SCOTTISH beavers are being shipped to England as part of a “bizarre” trade sanctioned by the public body responsible for Scotland's natural heritage, the Greens have claimed. 

NatureScot is planning to move some of the animals south of the border to different conservation projects. They say that it's about avoiding the use of "lethal control".

Under current legislation beavers are a protected species, though farmers and landowners can apply for licenses to kill them if they're building dams which threaten to flood fields.

In 2019, 87 beavers were shot between 1 May 2019, when they gained protected status from the Scottish Government, and 31 December 2019. 

At least ten of the animals were kits, less than a year old. That prompted concerns from the members of the Scottish Beaver Forum. 

NatureScot say that concern has led to them “putting even greater” into trapping the animals for “translocation”.

Between 25 August and 5 September this year, 16 beavers have been trapped in Tayside.

One animal was re-released locally, while another 11 have been released at five different projects in England. A further four animals are currently at a holding facility until trapping of the family group is complete

In a parliamentary answer to Scottish Green MSP Mark Ruskell, the Environment Secretary, Roseanna Cunningham revealed that 16 other projects in England had requested a total of 112 beavers from Scotland. 

The Greens described it as a "bizarre illicit beaver trade." 

Ruskell said the sheer number involved was alarming. The last Scottish beaver survey estimated there were about 433 beavers in Tayside in 114 territories.

He said: “While exile is better than execution, this bizarre situation is what happens when a government wants to simultaneously protect and eradicate an animal from our country.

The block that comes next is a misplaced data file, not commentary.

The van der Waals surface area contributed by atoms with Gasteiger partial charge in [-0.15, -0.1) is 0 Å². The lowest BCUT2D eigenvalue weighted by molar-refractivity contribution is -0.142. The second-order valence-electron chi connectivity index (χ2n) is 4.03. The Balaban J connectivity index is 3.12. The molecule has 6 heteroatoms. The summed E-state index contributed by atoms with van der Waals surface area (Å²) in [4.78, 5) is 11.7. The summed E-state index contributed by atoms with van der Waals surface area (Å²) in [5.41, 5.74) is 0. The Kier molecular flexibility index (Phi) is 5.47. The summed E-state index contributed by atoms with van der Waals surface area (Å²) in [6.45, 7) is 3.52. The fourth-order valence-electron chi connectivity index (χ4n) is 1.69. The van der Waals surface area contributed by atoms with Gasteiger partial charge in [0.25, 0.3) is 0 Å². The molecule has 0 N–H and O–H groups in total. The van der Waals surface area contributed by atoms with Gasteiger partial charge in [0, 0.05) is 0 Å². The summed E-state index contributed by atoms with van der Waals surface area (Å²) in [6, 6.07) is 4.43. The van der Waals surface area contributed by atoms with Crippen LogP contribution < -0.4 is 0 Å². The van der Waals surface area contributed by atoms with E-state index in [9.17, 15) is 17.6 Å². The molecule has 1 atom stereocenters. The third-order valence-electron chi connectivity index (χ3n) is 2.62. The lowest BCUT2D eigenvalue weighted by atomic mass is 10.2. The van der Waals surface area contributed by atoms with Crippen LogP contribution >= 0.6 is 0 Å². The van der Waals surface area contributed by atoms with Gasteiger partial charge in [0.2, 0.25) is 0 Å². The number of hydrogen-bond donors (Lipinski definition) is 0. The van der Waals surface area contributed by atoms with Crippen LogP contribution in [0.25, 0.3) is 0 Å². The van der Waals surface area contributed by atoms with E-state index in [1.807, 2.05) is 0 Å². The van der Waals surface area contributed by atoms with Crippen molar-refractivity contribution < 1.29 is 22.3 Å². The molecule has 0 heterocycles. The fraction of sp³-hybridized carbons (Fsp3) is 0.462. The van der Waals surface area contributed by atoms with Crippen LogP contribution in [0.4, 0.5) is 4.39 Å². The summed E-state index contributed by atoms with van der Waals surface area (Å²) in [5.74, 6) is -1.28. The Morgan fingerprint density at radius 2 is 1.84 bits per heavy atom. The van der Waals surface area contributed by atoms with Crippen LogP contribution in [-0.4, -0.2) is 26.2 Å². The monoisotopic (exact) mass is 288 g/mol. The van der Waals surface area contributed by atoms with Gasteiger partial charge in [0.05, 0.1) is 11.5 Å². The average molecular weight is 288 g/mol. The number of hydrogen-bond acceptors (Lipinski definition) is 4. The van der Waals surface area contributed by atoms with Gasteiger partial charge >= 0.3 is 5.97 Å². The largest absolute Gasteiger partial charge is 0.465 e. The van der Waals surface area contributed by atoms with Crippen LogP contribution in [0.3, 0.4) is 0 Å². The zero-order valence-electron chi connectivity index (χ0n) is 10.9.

“The fact is there are farmers and nature reserves in Scotland who would welcome beaver populations. Instead we are exporting these creatures en masse. Beavers are native to Scotland, we should be translocating them across the country so we can build a healthy population here. 

"Translocated beavers could bring eco-tourism to new areas of Scotland, while restoring the nature rich wetlands we need to protect against floods. Beavers are nature’s expert engineers, they are needed at home in Scotland and shouldn’t be shot or shipped to England.”

A NatureScot spokesperson said: “We continue to work with partners on a range of measures – including mitigation, trapping and translocation - to lessen the impact beavers are having and reduce the need for control measures.

“In 2019, 19 beavers were trapped and translocated to Knapdale and England. This year, in response to concerns expressed by some members of the Scottish Beaver Forum and others regarding the level of lethal control of beavers in 2019, we are putting even greater effort into trapping animals for translocation and moving them to conservation projects in England. 

“The quoted figure of 112 is incorrect. Since trapping started in August a total of 15 beavers have been successfully trapped and translocated.

“We continue to look into opportunities for conservation translocations within and on the edge of beavers’ existing range in the Tay and Forth catchments. These must be carefully planned, and local stakeholders consulted, as part of the Scottish Code for Conservation Translocations.”